Facts Do Matter:
Why Facts Should Always Trump Politics

Facts are stubborn things; and what ever may be our wishes, our inclinations, or the dictates of our passions, they can not alter the state of facts, and evidence. -- John Adams (1770)

...Ancient religious texts shouldn't form the basis of social policy in the 21st century. The Bible was written at a time when people thought the Earth was flat, when the wheelbarrow was high tech. -- Sam Harris, LA Times, "Holy Terror" (2004)
(Also see Harris's analysis of why fanatics like Sarah Palin should not be vice president (or president, for that matter))

America, in this young century, proclaims liberty throughout all the world and to all the inhabitants thereof. Renewed in our strength -- tested, but not weary -- we are ready for the greatest achievements in the history of freedom. -- George Bush (2005)

This from the president whose administration brought us the "Patriot Act," the murder of Islamic detainees in custody, the Abu Ghraib prisoner abuse scandal, and the incompetence surrounding the handling of Hurricane Katrina in New Orleans.

And when you combine limited government with incompetent government, lethal stuff happens. -- Maureen Dowd (2005)

2/13/2012 - I was hopeful when America elected Barack Obama, who seems to be a very smart man and who usually made decisions based on facts. Sadly, this made the Republicans become even more of a fact-free party. The Daily Kos examines the Republicans' ignorance of facts. While Obama hasn't always dealt with facts as much as I'd hope, he's generally more reality-oriented than the Republicans are.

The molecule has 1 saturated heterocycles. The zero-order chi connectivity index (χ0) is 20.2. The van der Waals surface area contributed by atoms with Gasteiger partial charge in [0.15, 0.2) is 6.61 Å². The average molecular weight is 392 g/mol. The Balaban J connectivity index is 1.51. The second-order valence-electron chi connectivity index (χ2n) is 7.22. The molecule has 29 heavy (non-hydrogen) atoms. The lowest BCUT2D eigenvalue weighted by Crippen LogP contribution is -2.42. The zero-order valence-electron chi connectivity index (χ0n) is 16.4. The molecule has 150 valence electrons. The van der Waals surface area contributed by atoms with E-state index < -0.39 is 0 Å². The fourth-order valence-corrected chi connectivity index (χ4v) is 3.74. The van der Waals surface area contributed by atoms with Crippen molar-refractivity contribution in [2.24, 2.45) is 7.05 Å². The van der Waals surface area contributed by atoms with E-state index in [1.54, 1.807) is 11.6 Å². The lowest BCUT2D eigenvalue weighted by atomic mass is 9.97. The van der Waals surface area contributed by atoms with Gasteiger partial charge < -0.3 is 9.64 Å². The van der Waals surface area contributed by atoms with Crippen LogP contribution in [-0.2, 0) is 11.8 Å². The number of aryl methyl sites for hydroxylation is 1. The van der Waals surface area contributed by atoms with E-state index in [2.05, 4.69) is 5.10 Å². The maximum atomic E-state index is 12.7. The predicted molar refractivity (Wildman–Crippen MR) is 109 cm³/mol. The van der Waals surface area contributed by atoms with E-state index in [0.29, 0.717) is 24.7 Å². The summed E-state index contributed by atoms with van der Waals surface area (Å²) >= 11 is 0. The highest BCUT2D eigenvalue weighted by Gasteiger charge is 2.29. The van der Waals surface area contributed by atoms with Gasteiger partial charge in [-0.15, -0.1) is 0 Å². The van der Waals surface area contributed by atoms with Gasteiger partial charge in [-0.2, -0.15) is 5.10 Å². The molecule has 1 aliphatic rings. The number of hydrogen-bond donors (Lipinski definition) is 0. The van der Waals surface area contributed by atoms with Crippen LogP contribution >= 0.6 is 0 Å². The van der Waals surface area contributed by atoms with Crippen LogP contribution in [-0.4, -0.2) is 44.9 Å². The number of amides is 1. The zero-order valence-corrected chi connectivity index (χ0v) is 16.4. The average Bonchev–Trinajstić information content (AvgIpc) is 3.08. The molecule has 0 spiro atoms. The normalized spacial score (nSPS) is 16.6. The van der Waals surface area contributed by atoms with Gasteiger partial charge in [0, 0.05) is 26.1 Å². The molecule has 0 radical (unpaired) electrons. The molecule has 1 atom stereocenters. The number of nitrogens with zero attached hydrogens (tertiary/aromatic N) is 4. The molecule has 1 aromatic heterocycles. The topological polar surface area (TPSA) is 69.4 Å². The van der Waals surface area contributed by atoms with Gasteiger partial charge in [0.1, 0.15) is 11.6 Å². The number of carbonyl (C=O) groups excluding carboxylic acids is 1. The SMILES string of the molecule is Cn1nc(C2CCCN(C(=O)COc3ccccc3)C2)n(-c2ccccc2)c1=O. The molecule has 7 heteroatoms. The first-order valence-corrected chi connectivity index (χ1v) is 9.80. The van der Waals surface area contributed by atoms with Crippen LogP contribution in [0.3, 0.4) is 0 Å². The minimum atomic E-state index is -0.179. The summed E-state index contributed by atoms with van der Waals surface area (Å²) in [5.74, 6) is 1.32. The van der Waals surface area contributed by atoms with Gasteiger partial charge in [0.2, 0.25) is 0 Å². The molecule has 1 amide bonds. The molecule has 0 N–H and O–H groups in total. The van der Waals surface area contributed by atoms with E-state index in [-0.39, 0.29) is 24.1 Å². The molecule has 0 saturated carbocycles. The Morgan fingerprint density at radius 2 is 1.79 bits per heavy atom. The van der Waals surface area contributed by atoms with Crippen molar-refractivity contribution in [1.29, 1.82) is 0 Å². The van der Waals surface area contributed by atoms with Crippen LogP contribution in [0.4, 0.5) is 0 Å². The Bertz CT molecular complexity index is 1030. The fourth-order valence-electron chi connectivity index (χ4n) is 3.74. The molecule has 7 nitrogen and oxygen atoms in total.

Despite the elections of Obama in 2008 and 2012, the country seems on the verge of sliding back into a "Know Nothing" period again, pushed down the slippery slope by Republicans.

Early 2007: Interesting how a government with checks and balances works. As people like Cheney, Bush, Delay, Gonzales and Lott have proven, absolute power corrupts absolutely. The nation is discovering more Republican lies on an almost daily basis.

Equal Time for Bush's Military "Service?"

At a time when the Bushies are doing their best to trash Kerry's military service (and anti-war activities after he returned from Viet Nam), it's instructive to review recorded information about Bush's military "service."

Why Facts Matter